Yesterday's embarrassment, covered here by Katie, isn't the type of thing that will drive the news cycle for very long -- but it was truly cringeworthy in the moment. If you missed it, the backstory is that Republican Congresswoman Jackie Walorski was killed in a tragic traffic accident last month, along with two young staffers. At the White House yesterday, presiding over an event on hunger and nutrition, President Biden spent some time acknowledging various elected officials from both parties who'd worked on related issues. Some of whom were present in the room. Biden apparently that Walorski might be among them and asked out loud if she was there. Obviously, she was not
"Jackie are you here? Where's Jackie?"— Charlie Spiering (@charliespiering) September 28, 2022
Rep. Jackie Walorski (R-IN) died in a car accident in August pic.twitter.com/cHc3b7zPmE
I saw this clip and winced. My best guess was that Walorski's name had been on a list of lawmakers that Biden had glanced at, forgetting that she'd passed away, so he name-checked her. That would be a bad mistake unto itself, partially attributable to bad staff work. But young members of Congress don't die in shocking accidents very often; he should have known better. In fact, he issued a solemn statement on the occasion of her passing. This was a Veep-level, profoundly Bidenesque gaffe. "Stand up Chuck," but worse. For the families of those killed, the grief is still fresh, and this probably wasn't very amusing. The obvious move would have been to recognize the error, admit it, and apologize. Instead, we got this:
Reporter: "What happened when Biden said where is Jackie Walorski?"— Greg Price (@greg_price11) September 28, 2022
Jean-Pierre: "The president was acknowledging her incredible work."
Reporter: "He said 'Jackie, Jackie, where is Jackie?'"
Jean-Pierre: "She was clearly on top of his mind." pic.twitter.com/y1TljVg1BW
REPORTER: "The confusing part is why, if she and the family is top of mind, does the president think that she's living and in the room?"— Townhall.com (@townhallcom) September 28, 2022
KJP: "I don't find that confusing."
R: "I have John Lennon top of mind just about every day but I'm not looking around for him anywhere." pic.twitter.com/pDDercPDEY
This makes no sense, as should have been painfully obvious. If the recently-deceased Congresswoman was "top of mind" for the president due to her work on these issues -- and because a White House event will soon be held in her honor, featuring her family -- he would not have asked if she was in the room. He forgot. Clearly. To pretend that this wasn't a mistake is remarkably dumb and counter-productive. A Democratic operative messaged me as the KJP spin videos were going viral: "Just admit he f***ed up, it isn't hard. 'Obviously the president misspoke and he regrets it.' Done!" He also offered an assessment of her job performance that was strikingly similar to what I've been saying for months. But that's how this administration operates. They make bad decisions (like elevating her to this role), then clumsily double down. Someone, or someones, made the call to tell the country that Biden didn't forget that Walorski had died, and shouted her out the way he did because he was thinking about her so much. It's ludicrous on its face, yet that's what they went with. If the pain and mourning weren't so recent for Walorski's family, this would be funny-bad. Instead, it's cringe on top of cringe.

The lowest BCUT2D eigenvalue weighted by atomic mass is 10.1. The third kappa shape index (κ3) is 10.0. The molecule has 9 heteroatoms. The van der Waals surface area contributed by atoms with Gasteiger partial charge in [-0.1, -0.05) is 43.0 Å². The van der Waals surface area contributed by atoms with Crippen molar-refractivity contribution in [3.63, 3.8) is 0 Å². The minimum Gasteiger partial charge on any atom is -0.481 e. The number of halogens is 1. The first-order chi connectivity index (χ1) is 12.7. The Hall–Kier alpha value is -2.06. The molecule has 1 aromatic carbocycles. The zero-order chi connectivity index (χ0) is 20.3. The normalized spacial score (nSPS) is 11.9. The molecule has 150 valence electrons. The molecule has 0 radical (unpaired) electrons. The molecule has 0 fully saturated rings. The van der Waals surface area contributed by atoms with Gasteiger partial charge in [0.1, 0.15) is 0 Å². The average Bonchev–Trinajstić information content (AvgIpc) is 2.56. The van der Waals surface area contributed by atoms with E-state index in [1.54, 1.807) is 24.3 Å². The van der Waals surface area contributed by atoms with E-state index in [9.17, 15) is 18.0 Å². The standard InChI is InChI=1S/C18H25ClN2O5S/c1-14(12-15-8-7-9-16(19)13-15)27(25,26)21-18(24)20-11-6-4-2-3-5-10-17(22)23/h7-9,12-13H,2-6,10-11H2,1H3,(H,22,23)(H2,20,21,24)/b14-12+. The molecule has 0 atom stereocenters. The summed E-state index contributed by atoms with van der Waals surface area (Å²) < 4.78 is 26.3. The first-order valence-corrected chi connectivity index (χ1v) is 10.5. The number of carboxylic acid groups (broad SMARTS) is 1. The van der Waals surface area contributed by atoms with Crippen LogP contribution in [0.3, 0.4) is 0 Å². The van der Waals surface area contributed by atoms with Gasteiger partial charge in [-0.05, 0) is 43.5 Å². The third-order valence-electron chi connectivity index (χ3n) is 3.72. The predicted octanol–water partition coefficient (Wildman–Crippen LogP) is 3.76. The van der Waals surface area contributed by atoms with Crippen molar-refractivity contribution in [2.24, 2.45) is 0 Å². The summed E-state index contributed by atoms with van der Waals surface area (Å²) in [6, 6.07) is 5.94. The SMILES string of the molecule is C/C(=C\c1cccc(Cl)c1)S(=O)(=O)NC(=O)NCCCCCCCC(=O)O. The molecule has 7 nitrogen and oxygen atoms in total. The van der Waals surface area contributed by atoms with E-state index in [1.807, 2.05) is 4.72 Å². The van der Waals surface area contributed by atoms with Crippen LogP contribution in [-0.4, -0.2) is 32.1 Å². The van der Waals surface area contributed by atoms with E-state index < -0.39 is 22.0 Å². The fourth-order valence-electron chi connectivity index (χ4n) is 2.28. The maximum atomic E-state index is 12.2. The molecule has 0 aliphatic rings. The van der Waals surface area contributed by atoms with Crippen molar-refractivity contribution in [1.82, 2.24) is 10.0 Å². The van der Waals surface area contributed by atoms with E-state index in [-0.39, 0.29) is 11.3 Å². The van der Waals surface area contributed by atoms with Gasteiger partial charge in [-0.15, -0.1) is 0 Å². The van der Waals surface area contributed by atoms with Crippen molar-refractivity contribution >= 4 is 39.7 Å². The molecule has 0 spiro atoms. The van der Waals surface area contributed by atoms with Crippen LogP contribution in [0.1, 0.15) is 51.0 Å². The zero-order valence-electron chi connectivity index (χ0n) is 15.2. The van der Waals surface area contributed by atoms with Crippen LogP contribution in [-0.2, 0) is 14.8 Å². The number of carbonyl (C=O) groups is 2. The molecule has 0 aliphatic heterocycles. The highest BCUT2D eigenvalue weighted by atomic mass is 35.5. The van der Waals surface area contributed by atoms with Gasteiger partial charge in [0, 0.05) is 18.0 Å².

Parting thought: This head-shaker would have been a small blip if they'd copped to it quickly and candidly, then moved on. They instead proactively chose to attempt this insulting spin. Why? They're often quite bad at politics and optics, sure, but this one is especially confounding. My suspicion is that they feared that Biden's mistake would be exploited by critics to further a narrative that he's forgetful and not 'all there.' Which it immediately was, naturally, because...he did what he did. But by denying plain reality with this stupendously idiotic explanation, they're drawing even more attention to the episode, and their defensiveness almost feels like at least a partial confirmation of the narrative they're trying to knock down. How thoroughly foolish of them. But rather on-brand, no?